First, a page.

“And I’m happy to tell you, but let’s go get some god-forsaken tea first, please.”

“Fine.”

“Geez, woman. You’re more ornery than I thought you’d be.”

“So sorry to disappoint. Maybe you should just send me home.”

“Don’t count on it.”

They marched up the ramp and the young woman reached out a hand. “Hi, Dannika. I’m Raile. I’m so glad to meet you.”

Dannika shook the woman’s hand, blown away by how weak it seemed. The girl was pretty in a plain way, light sage green eyes and cheeks full of freckles. Dannika motioned to go inside. She was ready for details. And to find out why she couldn’t remember how she got there.

The young bearded man just nodded. “Tank.”

Dannika smirked as she nodded. Of course the lean man who couldn’t even do his job was called Tank. The name was more appropriate for this Rens guy.

Rens led her inside and sat her on the couch. Tank brought them tea.

“So, go on. Where am I?” Dannika said, her eyes on Rens.

“Montana.”

Dannika tried to hide her shock. The calmer she was, the sooner she could find out what they brought her here for and get back home. “Why?”

“Well, Raile here had her first dream two days ago.”

Dannika sat up straight. So this had to do with those dreams. She thought those nightmares were hers alone. She didn’t realize there were others who suffered from them, too.
“Um, okay.”

“Well, I need someone to help her with them.”

“I’m not sure what you want me to do.”

“You still have them?”

Dannika leaned forward and decided to take a cup of tea. This was going to take a while. “Yeah, but it’s been a few months.”

The last one she remembered was after a full night of partying when her adoptive parents had to bail her out of jail for destruction of public property. She’d kicked in a couple of newspaper vending machines and taken a crowbar to a road sign.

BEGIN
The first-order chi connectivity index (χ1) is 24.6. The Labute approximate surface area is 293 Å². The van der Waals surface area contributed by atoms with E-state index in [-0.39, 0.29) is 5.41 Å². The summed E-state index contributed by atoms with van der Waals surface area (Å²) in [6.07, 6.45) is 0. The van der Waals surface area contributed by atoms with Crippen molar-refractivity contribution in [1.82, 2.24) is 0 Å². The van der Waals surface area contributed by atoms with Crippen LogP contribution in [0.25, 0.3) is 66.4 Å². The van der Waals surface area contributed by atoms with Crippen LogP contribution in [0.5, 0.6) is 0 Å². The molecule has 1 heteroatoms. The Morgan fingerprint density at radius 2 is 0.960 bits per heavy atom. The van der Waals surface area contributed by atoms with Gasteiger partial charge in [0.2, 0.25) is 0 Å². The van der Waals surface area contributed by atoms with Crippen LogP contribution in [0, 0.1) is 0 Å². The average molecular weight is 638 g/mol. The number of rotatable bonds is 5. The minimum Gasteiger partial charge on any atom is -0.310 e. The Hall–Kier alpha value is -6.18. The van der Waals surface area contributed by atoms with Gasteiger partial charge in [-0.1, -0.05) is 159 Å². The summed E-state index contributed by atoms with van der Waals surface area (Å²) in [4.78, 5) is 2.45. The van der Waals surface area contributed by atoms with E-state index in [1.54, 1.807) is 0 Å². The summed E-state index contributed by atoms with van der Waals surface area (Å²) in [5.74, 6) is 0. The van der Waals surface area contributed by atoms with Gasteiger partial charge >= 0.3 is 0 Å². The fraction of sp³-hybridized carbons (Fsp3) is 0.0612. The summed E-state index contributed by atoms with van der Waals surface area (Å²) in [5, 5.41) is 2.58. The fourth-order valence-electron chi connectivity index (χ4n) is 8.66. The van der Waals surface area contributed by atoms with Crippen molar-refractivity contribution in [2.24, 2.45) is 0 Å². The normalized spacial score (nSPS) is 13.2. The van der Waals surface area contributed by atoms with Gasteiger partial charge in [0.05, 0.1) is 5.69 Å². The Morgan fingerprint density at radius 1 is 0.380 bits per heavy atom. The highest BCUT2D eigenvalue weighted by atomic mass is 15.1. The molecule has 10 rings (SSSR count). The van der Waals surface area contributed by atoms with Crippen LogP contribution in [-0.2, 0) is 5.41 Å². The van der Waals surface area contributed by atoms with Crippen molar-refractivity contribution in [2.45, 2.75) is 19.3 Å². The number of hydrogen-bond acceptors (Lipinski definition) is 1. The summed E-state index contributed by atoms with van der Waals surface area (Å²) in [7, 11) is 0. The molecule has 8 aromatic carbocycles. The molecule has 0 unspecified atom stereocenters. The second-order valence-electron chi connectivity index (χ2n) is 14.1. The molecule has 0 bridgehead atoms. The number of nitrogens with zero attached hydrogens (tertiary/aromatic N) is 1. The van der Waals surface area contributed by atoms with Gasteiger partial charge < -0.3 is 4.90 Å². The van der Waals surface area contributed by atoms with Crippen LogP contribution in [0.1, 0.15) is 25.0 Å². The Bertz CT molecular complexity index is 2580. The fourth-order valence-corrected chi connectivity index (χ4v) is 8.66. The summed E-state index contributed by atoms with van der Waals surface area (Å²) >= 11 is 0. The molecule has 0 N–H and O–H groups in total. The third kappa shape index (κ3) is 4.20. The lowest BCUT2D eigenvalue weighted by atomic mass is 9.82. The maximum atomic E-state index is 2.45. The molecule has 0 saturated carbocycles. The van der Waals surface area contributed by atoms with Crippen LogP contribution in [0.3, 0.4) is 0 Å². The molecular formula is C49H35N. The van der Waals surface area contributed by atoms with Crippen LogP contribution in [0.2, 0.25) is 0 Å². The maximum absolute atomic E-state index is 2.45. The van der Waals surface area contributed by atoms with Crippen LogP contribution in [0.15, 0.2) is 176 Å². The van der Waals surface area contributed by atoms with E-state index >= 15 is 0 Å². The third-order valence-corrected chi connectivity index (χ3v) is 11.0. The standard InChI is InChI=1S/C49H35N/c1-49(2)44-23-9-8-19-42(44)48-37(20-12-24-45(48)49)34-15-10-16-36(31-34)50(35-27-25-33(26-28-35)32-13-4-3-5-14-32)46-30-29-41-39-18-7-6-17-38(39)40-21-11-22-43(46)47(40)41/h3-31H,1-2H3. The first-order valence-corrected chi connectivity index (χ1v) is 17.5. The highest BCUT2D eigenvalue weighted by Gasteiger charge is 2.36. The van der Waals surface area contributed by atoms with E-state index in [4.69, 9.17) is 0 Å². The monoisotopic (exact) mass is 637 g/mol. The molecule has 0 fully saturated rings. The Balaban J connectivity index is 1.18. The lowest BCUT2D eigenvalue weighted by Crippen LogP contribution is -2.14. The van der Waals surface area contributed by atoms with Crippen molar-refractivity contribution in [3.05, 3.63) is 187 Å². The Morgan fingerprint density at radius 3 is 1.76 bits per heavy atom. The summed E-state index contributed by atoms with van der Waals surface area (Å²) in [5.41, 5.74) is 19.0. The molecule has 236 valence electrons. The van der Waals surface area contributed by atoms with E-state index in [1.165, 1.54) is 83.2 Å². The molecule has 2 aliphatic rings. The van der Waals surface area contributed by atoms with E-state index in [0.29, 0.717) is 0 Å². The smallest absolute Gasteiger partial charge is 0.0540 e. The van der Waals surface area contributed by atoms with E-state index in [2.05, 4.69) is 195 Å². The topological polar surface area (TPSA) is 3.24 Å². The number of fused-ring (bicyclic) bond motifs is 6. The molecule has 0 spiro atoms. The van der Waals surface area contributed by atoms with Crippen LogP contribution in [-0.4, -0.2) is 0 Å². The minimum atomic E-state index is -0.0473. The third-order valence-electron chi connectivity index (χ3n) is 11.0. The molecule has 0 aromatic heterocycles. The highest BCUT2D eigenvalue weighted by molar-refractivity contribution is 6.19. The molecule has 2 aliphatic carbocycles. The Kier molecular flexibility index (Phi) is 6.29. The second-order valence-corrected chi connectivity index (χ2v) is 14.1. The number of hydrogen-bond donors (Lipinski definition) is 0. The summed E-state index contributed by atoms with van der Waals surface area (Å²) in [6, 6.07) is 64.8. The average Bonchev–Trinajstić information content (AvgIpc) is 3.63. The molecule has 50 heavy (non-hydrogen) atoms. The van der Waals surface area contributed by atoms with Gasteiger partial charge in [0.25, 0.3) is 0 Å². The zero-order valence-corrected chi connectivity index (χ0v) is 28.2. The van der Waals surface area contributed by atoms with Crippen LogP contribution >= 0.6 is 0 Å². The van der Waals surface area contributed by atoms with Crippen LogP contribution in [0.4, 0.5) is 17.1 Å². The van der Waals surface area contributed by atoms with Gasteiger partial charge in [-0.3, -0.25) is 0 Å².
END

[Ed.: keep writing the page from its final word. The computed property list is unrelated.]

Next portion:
That night she had a wicked dream of her biological mother, a brutal one that started out as a lovely holiday evening. A stroll down Main Street, all decorated for Christmas. They were window shopping, until her mother was shot.

Her adoptive parents woke her as she screamed and threw fists. Enough to give her dad a black eye. That’s when they forced her to get a job and she decided that if she had to get a job, she was going to have her own apartment to go along with it.

A sudden pang of sympathy that ran through her surprised Dannika. She wouldn’t wish the horror of those dreams upon anyone. Every one of them was awful. Raile watched her with a look of desperation. “I’m sorry,” Dannika said. “They’re not fun. But I don’t know how I can help you. I’m just a high school drop-out that was lucky enough to score a job selling shades.”
“We just need you to stay until she has another one. She remembers bits and pieces. It has to do with a big oil company out here. There’s something going on out there they don’t want anyone else to know about. Something they would kill over. If we’re going to stop her dreams, we need to find out what it is.”

Dannika began to understand the seriousness of what they were asking of her. “How did you get me here?”

Rens took a deep breath. “Look, I’m not happy about it, but we drugged you. It’s not like you were going to come willingly.”